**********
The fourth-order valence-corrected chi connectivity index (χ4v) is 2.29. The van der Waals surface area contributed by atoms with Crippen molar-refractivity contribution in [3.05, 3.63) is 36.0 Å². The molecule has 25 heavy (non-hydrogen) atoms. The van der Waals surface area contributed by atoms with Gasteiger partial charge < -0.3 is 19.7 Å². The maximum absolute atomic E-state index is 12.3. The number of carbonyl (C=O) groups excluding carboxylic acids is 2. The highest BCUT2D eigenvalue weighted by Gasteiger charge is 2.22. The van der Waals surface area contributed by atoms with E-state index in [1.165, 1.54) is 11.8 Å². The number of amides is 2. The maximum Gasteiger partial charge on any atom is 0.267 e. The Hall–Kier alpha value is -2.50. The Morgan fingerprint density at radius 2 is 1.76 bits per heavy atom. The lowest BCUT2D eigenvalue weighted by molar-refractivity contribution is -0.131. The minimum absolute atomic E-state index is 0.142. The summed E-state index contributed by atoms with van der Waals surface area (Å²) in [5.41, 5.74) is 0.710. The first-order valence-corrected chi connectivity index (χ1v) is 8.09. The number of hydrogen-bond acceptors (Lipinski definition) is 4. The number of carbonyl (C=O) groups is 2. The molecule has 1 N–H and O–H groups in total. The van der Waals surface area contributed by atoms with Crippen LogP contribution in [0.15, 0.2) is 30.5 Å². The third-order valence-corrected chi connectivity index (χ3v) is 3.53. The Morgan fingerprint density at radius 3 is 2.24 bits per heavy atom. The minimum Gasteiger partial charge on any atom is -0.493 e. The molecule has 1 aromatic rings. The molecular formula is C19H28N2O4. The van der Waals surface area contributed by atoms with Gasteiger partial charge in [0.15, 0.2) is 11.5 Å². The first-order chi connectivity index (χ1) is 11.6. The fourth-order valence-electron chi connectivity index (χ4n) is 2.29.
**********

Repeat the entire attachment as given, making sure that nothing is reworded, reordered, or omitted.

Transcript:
The fourth-order valence-corrected chi connectivity index (χ4v) is 2.29. The van der Waals surface area contributed by atoms with Crippen molar-refractivity contribution in [3.05, 3.63) is 36.0 Å². The molecule has 25 heavy (non-hydrogen) atoms. The van der Waals surface area contributed by atoms with Gasteiger partial charge < -0.3 is 19.7 Å². The maximum absolute atomic E-state index is 12.3. The number of carbonyl (C=O) groups excluding carboxylic acids is 2. The highest BCUT2D eigenvalue weighted by Gasteiger charge is 2.22. The van der Waals surface area contributed by atoms with E-state index in [1.165, 1.54) is 11.8 Å². The number of amides is 2. The maximum Gasteiger partial charge on any atom is 0.267 e. The Hall–Kier alpha value is -2.50. The Morgan fingerprint density at radius 2 is 1.76 bits per heavy atom. The lowest BCUT2D eigenvalue weighted by molar-refractivity contribution is -0.131. The minimum absolute atomic E-state index is 0.142. The summed E-state index contributed by atoms with van der Waals surface area (Å²) in [5.41, 5.74) is 0.710. The first-order valence-corrected chi connectivity index (χ1v) is 8.09. The number of hydrogen-bond acceptors (Lipinski definition) is 4. The number of carbonyl (C=O) groups is 2. The molecule has 1 N–H and O–H groups in total. The van der Waals surface area contributed by atoms with Crippen LogP contribution in [0.15, 0.2) is 30.5 Å². The third-order valence-corrected chi connectivity index (χ3v) is 3.53. The Morgan fingerprint density at radius 3 is 2.24 bits per heavy atom. The minimum Gasteiger partial charge on any atom is -0.493 e. The molecule has 1 aromatic rings. The molecular formula is C19H28N2O4. The van der Waals surface area contributed by atoms with Gasteiger partial charge in [0.15, 0.2) is 11.5 Å². The first-order chi connectivity index (χ1) is 11.6. The fourth-order valence-electron chi connectivity index (χ4n) is 2.29.